Anything to escape my rooftop apartment, just under a zinc roof, which yesterday was104 degrees F. A few friends of mine have similar rooftop apartments, and I decided that no one’s allowed to complain to us how hot they are, since we’re invariably 10 degrees hotter than they are. So there.

But this time of year, visitors start coming to Paris in droves. I don’t know why so many people choose to come to Paris in the summer, but everyone’s surprised when I tell them that many of the shops are closed and it’s really hot. And I’m leaving.
But come, they do.

So if you are planning to come to Paris in the next month or so, here are some tips to keep in mind:

roseparisheat.jpg

1. Drink rosé.

For some reason, Americans are reluctant to drink rosé, which is inexpensive and delightfully served icy-cold. Rosé in France, for the most part, is dry and very drinkable. And it goes down very well in the summer, speaking from recent experience. Order it by the carafe since there’s little difference between that and what comes in the more expensive bottles.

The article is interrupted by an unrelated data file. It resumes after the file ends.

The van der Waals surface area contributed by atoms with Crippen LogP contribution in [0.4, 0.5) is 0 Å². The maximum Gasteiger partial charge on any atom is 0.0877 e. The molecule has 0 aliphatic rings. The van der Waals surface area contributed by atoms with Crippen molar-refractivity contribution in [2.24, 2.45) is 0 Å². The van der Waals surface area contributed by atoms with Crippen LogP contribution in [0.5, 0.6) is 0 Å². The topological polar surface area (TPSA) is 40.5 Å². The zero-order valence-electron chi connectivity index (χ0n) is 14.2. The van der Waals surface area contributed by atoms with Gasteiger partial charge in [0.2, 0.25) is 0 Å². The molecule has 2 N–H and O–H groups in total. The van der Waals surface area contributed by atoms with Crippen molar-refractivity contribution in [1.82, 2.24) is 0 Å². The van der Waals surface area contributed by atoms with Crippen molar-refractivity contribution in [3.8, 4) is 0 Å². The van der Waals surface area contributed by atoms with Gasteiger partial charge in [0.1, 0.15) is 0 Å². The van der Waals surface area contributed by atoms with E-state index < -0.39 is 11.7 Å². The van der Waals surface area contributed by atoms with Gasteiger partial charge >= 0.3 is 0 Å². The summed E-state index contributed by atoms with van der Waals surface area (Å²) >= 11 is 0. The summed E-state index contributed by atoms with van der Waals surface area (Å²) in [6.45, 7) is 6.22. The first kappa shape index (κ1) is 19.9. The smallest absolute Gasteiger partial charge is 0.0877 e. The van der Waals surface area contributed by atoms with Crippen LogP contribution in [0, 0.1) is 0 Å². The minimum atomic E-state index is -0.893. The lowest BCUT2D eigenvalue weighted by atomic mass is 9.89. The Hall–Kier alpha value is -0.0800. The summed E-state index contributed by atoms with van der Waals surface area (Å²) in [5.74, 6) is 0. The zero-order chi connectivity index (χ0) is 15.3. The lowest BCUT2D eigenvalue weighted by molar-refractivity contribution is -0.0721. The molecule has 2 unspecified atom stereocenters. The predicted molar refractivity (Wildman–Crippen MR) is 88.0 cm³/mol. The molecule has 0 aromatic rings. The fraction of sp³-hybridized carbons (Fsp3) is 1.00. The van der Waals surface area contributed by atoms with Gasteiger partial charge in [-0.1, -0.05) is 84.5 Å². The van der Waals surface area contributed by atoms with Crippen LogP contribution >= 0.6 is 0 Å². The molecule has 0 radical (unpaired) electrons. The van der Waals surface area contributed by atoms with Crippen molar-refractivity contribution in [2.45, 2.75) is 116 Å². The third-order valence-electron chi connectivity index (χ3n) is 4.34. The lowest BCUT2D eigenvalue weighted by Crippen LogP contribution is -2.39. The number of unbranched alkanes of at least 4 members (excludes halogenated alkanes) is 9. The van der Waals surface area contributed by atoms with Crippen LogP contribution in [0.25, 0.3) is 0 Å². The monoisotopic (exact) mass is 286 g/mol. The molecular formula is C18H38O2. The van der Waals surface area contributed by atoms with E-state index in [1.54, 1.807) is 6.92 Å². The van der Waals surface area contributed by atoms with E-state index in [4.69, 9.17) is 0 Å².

You’ll be drinking it so fast that it doesn’t really matter.

2. Never order anything they call ‘iced coffee’ or ‘iced tea’.

It’s invariably very, very sweet. If you order iced coffee, no matter what you’re thinking it’s going to be, stop before you do. No matter how tempting it sounds to you, just stop.

If you order something called ‘iced coffee’, you’ll be served a very small amount of dark liquid (very sweet) in a large glass, with a straw, and it will be really sweet. And expensive.

Iced tea is inevitably from a can. And flavored.

And very sweet as well.

(Disclaimer: Yes, that was me you saw on the Boulevard St. Michel at, gasp, Starbucks drinking a Frappucino. It was so hot, we had no choice. But I have a question: Is there any coffee in those things? You’d think if they’re gonna charge 4.50€, about $5.50, they would at least taste the slightest bit like coffee. Would it kill them to toss in an extra espresso without charging extra for it?)

3. There is no ice.

You may get a cube or two in your drink, but French people don’t use lots of ice and few places have those jumbo ice machines like in America. When I worked in restaurants in the US, the worst thing that could happen was when the ice machine broke. People freaked. I mean, they really freaked. It was like they couldn’t deal with drinking room-temperature water. And now, some places in America are charging extra if you don’t want ice. It’s like there’s this vast conspiracy to get you to use lots of ice or something in America. Perhaps someone’s putting something in the ice?